It was amusing to observe the excitement of discovery in E. J. Dionne's article "New Court of Last Resort" {Outlook, July 29}. Wow! Congress! Why didn't I think of that?

It seems suddenly to have occurred to Dionne and the liberals that something can be achieved through the legislative process and that it is not necessary to control the courts in order to enact a liberal social or economic agenda.

That, of course, is what Robert Bork and other advocates of judicial restraint -- whom your paper invariably describes as conservatives -- have been saying for a generation. But Bork and his followers, including, one hopes, David H. Souter, go further: they argue that enacting anyone's social or economic agenda through the courts is contrary to the fundamental principles of democracy. Judges, after all, are an elite group who have no more right to make value judgments for the rest of us than does the editorial board of your paper.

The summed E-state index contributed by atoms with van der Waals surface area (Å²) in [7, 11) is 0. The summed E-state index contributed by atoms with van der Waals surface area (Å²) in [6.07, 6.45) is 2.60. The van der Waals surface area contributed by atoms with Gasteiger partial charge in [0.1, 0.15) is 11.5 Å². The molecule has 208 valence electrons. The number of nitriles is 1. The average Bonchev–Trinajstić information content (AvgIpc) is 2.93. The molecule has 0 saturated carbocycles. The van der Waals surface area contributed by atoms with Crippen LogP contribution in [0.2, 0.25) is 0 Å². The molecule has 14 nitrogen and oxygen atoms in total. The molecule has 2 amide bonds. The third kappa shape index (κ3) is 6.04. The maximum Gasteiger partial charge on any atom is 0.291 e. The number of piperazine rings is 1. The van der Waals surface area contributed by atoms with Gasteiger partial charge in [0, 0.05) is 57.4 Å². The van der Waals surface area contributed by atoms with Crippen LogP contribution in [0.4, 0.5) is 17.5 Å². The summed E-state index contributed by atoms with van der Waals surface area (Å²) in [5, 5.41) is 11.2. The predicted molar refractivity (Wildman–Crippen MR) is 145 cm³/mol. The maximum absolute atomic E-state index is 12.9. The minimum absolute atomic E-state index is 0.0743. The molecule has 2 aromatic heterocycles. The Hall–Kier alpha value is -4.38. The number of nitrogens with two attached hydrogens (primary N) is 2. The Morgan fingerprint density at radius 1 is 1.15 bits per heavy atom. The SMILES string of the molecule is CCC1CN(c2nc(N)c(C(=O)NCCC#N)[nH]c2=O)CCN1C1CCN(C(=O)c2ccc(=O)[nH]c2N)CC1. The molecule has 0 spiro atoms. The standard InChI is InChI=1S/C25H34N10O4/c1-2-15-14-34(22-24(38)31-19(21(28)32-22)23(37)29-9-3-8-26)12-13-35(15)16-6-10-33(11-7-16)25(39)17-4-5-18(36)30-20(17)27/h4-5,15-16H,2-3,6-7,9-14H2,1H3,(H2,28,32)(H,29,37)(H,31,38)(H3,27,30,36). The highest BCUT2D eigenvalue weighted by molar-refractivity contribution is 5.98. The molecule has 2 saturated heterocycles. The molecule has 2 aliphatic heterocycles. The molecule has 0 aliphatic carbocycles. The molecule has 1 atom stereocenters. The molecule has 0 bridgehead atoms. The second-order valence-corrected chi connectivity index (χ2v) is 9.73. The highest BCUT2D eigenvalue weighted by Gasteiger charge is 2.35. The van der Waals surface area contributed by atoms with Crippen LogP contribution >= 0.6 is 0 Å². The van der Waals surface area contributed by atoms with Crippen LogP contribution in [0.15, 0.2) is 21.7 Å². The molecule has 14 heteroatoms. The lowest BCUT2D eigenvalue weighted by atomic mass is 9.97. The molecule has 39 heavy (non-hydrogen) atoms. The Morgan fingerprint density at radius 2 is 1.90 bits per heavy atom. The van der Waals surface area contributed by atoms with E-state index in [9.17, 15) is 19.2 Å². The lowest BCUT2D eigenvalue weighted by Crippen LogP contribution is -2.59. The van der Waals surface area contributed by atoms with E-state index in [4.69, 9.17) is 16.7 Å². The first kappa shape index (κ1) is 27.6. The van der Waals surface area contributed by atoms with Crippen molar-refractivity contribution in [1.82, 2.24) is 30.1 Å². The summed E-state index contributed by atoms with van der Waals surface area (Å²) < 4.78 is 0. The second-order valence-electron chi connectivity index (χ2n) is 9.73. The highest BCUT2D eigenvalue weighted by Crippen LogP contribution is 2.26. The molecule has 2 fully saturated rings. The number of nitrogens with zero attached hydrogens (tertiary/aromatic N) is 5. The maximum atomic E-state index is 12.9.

The nation will be fortunate if Souter turns out to be an advocate of judicial restraint. Then, indeed, the healthy and never-ending political competition among interests in our democracy will return to the legislatures, where it belongs, and the minute details of the records and backgrounds of future justices will cease to be a national obsession.

-- Peter J. Wallison